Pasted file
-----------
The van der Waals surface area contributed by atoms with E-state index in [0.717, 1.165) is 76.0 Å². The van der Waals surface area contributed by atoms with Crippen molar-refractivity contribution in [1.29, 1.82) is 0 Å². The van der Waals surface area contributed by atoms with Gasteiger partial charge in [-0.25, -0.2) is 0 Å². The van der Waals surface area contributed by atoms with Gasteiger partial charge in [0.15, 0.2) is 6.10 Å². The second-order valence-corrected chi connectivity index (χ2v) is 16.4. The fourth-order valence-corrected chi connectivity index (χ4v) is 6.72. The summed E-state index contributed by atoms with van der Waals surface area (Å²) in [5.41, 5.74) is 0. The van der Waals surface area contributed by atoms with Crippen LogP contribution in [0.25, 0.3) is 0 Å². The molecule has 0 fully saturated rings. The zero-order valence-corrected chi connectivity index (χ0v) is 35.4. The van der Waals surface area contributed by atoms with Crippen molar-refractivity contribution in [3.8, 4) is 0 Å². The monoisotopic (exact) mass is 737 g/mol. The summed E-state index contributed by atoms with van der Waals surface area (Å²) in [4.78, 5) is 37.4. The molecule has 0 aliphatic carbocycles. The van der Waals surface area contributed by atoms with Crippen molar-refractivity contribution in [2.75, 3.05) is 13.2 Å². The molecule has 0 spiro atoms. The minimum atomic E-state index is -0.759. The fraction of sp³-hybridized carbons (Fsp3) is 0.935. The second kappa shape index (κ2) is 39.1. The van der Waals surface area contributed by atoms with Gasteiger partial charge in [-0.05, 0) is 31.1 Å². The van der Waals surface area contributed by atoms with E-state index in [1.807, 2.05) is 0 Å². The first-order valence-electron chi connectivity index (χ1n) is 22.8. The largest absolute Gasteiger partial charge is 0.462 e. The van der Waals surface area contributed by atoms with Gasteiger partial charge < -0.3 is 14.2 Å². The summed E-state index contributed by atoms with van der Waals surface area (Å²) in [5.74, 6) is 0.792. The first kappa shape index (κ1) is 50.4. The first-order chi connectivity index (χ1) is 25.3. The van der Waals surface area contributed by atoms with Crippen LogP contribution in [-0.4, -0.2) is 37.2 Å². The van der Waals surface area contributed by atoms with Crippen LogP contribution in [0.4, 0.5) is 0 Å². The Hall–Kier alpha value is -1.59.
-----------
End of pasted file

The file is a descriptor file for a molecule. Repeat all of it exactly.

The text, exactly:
The van der Waals surface area contributed by atoms with E-state index in [0.717, 1.165) is 76.0 Å². The van der Waals surface area contributed by atoms with Crippen molar-refractivity contribution in [1.29, 1.82) is 0 Å². The van der Waals surface area contributed by atoms with Gasteiger partial charge in [-0.25, -0.2) is 0 Å². The van der Waals surface area contributed by atoms with Gasteiger partial charge in [0.15, 0.2) is 6.10 Å². The second-order valence-corrected chi connectivity index (χ2v) is 16.4. The fourth-order valence-corrected chi connectivity index (χ4v) is 6.72. The summed E-state index contributed by atoms with van der Waals surface area (Å²) in [5.41, 5.74) is 0. The van der Waals surface area contributed by atoms with Crippen LogP contribution in [0.25, 0.3) is 0 Å². The molecule has 0 fully saturated rings. The zero-order valence-corrected chi connectivity index (χ0v) is 35.4. The van der Waals surface area contributed by atoms with Crippen molar-refractivity contribution in [3.8, 4) is 0 Å². The monoisotopic (exact) mass is 737 g/mol. The summed E-state index contributed by atoms with van der Waals surface area (Å²) in [4.78, 5) is 37.4. The molecule has 0 aliphatic carbocycles. The van der Waals surface area contributed by atoms with Crippen molar-refractivity contribution in [2.75, 3.05) is 13.2 Å². The molecule has 0 spiro atoms. The minimum atomic E-state index is -0.759. The fraction of sp³-hybridized carbons (Fsp3) is 0.935. The second kappa shape index (κ2) is 39.1. The van der Waals surface area contributed by atoms with Gasteiger partial charge in [-0.05, 0) is 31.1 Å². The van der Waals surface area contributed by atoms with E-state index in [1.807, 2.05) is 0 Å². The first-order valence-electron chi connectivity index (χ1n) is 22.8. The largest absolute Gasteiger partial charge is 0.462 e. The van der Waals surface area contributed by atoms with Gasteiger partial charge < -0.3 is 14.2 Å². The summed E-state index contributed by atoms with van der Waals surface area (Å²) in [5.74, 6) is 0.792. The first kappa shape index (κ1) is 50.4. The first-order chi connectivity index (χ1) is 25.3. The van der Waals surface area contributed by atoms with Crippen LogP contribution in [-0.4, -0.2) is 37.2 Å². The van der Waals surface area contributed by atoms with Crippen LogP contribution in [0.4, 0.5) is 0 Å². The Hall–Kier alpha value is -1.59.